Krekorian points to the incentive, however, as evidence of his "proven record of bringing good jobs back to Los Angeles." One campaign mailing quotes a news article stating that the incentive brought 6,000 jobs to the San Fernando Valley.
But Jack Kyser, an economist at the Los Angeles County Economic Development Corp., said the county has lost 7,000 entertainment industry jobs this year so far. Though some productions taking advantage of the tax credit began shooting in August, Kyser said he has yet to see growth in jobs.
"We were hoping for something in the September and October numbers, but nothing yet," he said.
Officials at the California Film Commission and FilmL.A. say it is too early to quantify the credit's effect on jobs.
Supporters of Krekorian such as Greg Lippe, chairman of the Valley Industry & Commerce Assn., describe passage of the incentive bill as evidence of Krekorian's effectiveness. Lippe praised Essel's work but added that "the one who actually wound up getting the legislation done was Paul."
For months, the assemblyman has sought to turn Essel's work as a government affairs executive at Paramount into a liability. He claimed in a campaign mailing that Essel "shipped our jobs to Canada for corporate profits" -- basing that claim, in part, on a report that Paramount invested $10 million to build soundstages and a production office in Vancouver.
But a Paramount spokeswoman said Essel did not have a role in business decisions about the company's operations in Canada.
Krekorian has also criticized Essel's efforts to persuade officials in Florida and Alaska to make their film incentives more attractive while she was serving on the California Film Commission. In her role as a Paramount executive, Essel told a Florida Film & Entertainment Advisory Council committee last year that the state's facilities, scenery and conditions made Florida "a go-to place" for studios. "We would just really encourage the incentive to be more competitive," she said, according to a recording of the teleconference posted on the group's website.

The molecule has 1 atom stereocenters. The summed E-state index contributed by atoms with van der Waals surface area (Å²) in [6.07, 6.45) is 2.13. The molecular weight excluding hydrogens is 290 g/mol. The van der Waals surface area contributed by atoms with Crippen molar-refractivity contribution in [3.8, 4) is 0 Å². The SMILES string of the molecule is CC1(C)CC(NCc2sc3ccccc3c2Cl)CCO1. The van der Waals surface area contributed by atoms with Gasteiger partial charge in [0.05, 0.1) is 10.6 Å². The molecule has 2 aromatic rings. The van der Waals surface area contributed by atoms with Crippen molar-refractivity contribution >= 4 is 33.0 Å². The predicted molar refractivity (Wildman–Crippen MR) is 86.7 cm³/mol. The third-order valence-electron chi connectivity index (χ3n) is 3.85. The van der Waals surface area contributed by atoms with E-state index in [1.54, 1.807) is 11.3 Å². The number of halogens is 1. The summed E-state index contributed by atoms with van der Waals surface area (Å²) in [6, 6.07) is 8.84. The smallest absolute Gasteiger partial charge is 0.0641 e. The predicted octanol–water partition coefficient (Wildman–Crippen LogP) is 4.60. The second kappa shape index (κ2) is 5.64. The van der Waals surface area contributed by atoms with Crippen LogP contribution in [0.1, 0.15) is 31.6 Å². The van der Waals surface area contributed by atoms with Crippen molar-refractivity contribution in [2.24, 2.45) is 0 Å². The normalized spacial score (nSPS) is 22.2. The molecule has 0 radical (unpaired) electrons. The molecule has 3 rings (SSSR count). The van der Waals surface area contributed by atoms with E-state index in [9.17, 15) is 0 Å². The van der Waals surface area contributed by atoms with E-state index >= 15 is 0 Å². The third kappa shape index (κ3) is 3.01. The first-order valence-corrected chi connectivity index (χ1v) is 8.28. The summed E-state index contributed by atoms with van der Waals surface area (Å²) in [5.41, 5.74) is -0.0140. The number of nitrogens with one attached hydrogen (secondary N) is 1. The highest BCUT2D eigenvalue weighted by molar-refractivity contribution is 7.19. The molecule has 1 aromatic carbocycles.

Essel noted that she is running for the council seat as a private individual.
"It's an outright lie for him to infer that I would be sending jobs out of the state, as if I had any control [over where productions were filmed] whatsoever at my studio," she said in a recent interview.
Sixteen of the studio locals of the International Alliance of Theatrical Stage Employees union have lined up behind Essel, as has the North Hollywood-based Teamsters Local 399, which represents about 5,000 casting directors, drivers and location managers.
Steve Dayan, a business agent for Teamsters Local 399 who serves with Krekorian and Essel on the California Film Commission, said the group's long working relationship with Essel and her intimate knowledge of the issues gave her the edge. But he described both candidates as "strong advocates" for the film industry.
"The city has always been supportive of filming, but I don't think they've really backed it up with anything," Dayan said. "So we're hoping now that something will change the perception among producers that L.A. is a difficult place to film."